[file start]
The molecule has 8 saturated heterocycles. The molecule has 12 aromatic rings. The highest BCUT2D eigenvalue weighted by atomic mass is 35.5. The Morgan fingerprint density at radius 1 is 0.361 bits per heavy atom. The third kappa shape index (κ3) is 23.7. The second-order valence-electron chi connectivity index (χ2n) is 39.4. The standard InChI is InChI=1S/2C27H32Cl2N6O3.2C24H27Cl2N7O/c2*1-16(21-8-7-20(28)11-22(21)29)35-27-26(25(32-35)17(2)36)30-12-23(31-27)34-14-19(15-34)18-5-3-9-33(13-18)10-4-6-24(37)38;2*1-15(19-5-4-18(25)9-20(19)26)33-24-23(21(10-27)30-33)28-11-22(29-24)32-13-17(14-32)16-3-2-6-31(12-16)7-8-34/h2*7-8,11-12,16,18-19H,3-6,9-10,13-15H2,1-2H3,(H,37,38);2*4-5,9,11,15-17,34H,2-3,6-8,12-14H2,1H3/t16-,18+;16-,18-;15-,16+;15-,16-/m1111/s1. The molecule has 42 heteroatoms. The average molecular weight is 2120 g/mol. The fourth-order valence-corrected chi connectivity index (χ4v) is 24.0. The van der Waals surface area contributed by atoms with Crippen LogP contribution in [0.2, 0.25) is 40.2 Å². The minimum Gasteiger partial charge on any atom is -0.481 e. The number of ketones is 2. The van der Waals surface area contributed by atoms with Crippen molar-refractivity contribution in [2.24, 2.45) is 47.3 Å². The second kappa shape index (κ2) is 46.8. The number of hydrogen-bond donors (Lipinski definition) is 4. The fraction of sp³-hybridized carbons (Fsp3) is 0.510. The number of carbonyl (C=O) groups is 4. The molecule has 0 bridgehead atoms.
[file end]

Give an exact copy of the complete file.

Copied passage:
The molecule has 8 saturated heterocycles. The molecule has 12 aromatic rings. The highest BCUT2D eigenvalue weighted by atomic mass is 35.5. The Morgan fingerprint density at radius 1 is 0.361 bits per heavy atom. The third kappa shape index (κ3) is 23.7. The second-order valence-electron chi connectivity index (χ2n) is 39.4. The standard InChI is InChI=1S/2C27H32Cl2N6O3.2C24H27Cl2N7O/c2*1-16(21-8-7-20(28)11-22(21)29)35-27-26(25(32-35)17(2)36)30-12-23(31-27)34-14-19(15-34)18-5-3-9-33(13-18)10-4-6-24(37)38;2*1-15(19-5-4-18(25)9-20(19)26)33-24-23(21(10-27)30-33)28-11-22(29-24)32-13-17(14-32)16-3-2-6-31(12-16)7-8-34/h2*7-8,11-12,16,18-19H,3-6,9-10,13-15H2,1-2H3,(H,37,38);2*4-5,9,11,15-17,34H,2-3,6-8,12-14H2,1H3/t16-,18+;16-,18-;15-,16+;15-,16-/m1111/s1. The molecule has 42 heteroatoms. The average molecular weight is 2120 g/mol. The fourth-order valence-corrected chi connectivity index (χ4v) is 24.0. The van der Waals surface area contributed by atoms with Crippen LogP contribution in [0.2, 0.25) is 40.2 Å². The minimum Gasteiger partial charge on any atom is -0.481 e. The number of ketones is 2. The van der Waals surface area contributed by atoms with Crippen molar-refractivity contribution in [2.24, 2.45) is 47.3 Å². The second kappa shape index (κ2) is 46.8. The number of hydrogen-bond donors (Lipinski definition) is 4. The fraction of sp³-hybridized carbons (Fsp3) is 0.510. The number of carbonyl (C=O) groups is 4. The molecule has 0 bridgehead atoms.